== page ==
BRADENTON, Fla. — After hours of wrestling over which financing option was least likely to provoke a third investigation by the Securities and Exchange Commission, city of Miami officials chose a limited public offering to refinance a bank loan Thursday.

The $45 million loan with Wells Fargo Bank NA was obtained nearly two years ago to finance a portion of the city’s cost of the Port Miami tunnel project to divert traffic from downtown to nearby major highways. The loan matures in January.

Commissioner Francis Suarez, chairman of the board, repeatedly questioned which of two proposals would cost the least in potential legal fees if there was an SEC inquiry.

The city’s finance team recommended Wells Fargo to underwrite a limited public offering to qualified institutional investors over a private equity option proposed by Ohio-based Gates Group Capital Partners based on a lease-back arrangement that could be sold to real estate investors.

The cost difference between the two was estimated to be $4.39 million over the 18-year life of the limited public offering, or $1.79 million in present value, according to David Moore, managing director at Public Financial Management Inc., the city’s financial advisor.

Commissioners discussed at length the costs, if one proposal would require less disclosure than the other, and which deal could bring SEC scrutiny to the city once again.

Graham White, chief investment officer at Gates, told commissioners his firm’s proposal would not require disclosure to the SEC or investors.

Suarez, weighing the cost differences, said the city has already spent several million on two SEC investigations, the city’s rating is on watch for possible downgrade, and Miami declared a “financial urgency” to get union concessions and close a budget gap for fiscal 2013.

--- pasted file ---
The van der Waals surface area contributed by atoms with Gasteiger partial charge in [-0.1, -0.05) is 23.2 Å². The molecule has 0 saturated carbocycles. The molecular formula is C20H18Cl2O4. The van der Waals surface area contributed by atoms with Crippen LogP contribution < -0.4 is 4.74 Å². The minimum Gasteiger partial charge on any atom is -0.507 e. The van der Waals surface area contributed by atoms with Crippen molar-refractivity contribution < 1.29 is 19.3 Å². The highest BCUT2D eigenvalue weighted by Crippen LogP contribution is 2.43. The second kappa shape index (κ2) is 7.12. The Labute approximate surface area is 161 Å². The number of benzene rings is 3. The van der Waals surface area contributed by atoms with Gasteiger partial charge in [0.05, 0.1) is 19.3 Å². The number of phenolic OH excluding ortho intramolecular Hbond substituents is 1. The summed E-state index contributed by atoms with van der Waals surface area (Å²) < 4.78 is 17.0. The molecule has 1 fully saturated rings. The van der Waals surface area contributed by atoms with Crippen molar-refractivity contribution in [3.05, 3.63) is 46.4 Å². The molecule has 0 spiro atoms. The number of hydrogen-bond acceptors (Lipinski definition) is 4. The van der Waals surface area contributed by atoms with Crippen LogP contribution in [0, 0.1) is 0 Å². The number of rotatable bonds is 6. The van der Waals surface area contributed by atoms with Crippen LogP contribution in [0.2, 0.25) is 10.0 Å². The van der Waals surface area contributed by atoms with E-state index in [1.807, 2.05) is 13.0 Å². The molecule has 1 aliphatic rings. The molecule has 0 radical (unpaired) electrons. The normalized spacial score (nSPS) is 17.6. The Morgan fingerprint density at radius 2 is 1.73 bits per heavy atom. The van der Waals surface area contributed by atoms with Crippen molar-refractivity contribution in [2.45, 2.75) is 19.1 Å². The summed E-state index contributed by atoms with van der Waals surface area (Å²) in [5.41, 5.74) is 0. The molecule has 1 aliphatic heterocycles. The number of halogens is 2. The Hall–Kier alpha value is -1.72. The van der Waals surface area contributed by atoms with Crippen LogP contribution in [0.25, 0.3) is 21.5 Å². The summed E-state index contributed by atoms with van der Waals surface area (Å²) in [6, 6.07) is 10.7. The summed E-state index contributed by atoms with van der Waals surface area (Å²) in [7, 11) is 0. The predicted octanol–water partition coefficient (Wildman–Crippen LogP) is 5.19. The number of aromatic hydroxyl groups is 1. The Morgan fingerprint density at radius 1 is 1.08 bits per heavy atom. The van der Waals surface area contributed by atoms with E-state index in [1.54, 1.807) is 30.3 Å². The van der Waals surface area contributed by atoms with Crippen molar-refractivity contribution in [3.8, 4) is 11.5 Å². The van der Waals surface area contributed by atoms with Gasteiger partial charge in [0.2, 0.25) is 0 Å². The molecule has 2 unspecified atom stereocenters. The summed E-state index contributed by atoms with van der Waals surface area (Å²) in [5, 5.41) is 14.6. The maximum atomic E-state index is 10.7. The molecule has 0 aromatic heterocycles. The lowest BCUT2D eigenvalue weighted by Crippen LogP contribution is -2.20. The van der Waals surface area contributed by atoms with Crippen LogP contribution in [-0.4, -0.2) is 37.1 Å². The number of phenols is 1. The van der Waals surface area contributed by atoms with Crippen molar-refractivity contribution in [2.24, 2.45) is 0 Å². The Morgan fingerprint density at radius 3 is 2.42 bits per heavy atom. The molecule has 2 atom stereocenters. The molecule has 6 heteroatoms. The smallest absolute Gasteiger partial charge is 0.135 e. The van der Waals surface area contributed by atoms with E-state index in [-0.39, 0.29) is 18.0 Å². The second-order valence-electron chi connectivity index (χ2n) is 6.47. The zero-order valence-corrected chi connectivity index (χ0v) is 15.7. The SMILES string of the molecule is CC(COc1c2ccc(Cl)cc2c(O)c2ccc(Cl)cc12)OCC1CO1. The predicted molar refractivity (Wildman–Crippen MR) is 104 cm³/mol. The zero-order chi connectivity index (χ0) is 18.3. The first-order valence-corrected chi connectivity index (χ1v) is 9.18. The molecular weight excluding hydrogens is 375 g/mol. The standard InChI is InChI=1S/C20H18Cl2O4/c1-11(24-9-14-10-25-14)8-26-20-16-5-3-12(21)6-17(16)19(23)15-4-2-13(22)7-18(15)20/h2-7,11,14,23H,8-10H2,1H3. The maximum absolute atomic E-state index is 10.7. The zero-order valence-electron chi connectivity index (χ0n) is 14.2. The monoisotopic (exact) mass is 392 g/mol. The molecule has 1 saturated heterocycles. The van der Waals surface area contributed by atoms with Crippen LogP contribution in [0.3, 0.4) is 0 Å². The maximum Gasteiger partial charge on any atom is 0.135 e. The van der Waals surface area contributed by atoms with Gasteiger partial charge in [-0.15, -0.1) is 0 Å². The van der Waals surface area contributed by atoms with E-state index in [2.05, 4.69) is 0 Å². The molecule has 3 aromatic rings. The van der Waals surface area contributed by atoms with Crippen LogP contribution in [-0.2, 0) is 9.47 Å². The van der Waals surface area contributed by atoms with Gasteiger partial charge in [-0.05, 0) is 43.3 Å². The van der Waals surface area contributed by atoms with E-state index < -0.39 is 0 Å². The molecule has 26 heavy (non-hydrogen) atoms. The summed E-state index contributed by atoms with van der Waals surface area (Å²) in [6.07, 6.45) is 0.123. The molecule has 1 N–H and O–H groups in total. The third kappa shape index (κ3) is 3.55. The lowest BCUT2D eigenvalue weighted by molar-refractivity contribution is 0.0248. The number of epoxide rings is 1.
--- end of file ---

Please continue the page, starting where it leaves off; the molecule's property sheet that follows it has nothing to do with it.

“No one can guarantee there will not be an SEC investigation on anything,” said Albert del Castillo, a partner at Squire, Sanders & Dempsey LLP, the city’s bond counsel.

Long deliberations will not “engender a terrific amount of confidence,” del Castillo told commissioners, adding that it could accelerate an SEC investigation.

The SEC is considering sanctions for alleged securities violations believed to be based on failure to disclose budget problems in bond documents for three offerings between 2007 and 2009.

Last December, the SEC launched a second investigation into the public and private financing of the $634 million retractable-roof stadium built for Major League Baseball’s Miami Marlins.

A Wells Fargo representative told commissioners that a great deal of time has been spent developing disclosure documents, and that due diligence has “advanced quite far” on the limited public offering. The bank believes there will be no problem issuing bonds, and closing can occur in early December, the representative said.

Commissioner Marc Sarnoff said that both financing options were viable, and calculating the liability with either one was a difficult task.

“There is a risk involved but I think it’s a manageable risk,” he said, supporting the limited public offering recommended by the city’s finance experts.

The commission voted unanimously for the public financing option, and an interlocal agreement requiring the Omni Community Redevelopment Agency pay to debt service associated with the limited public offering.

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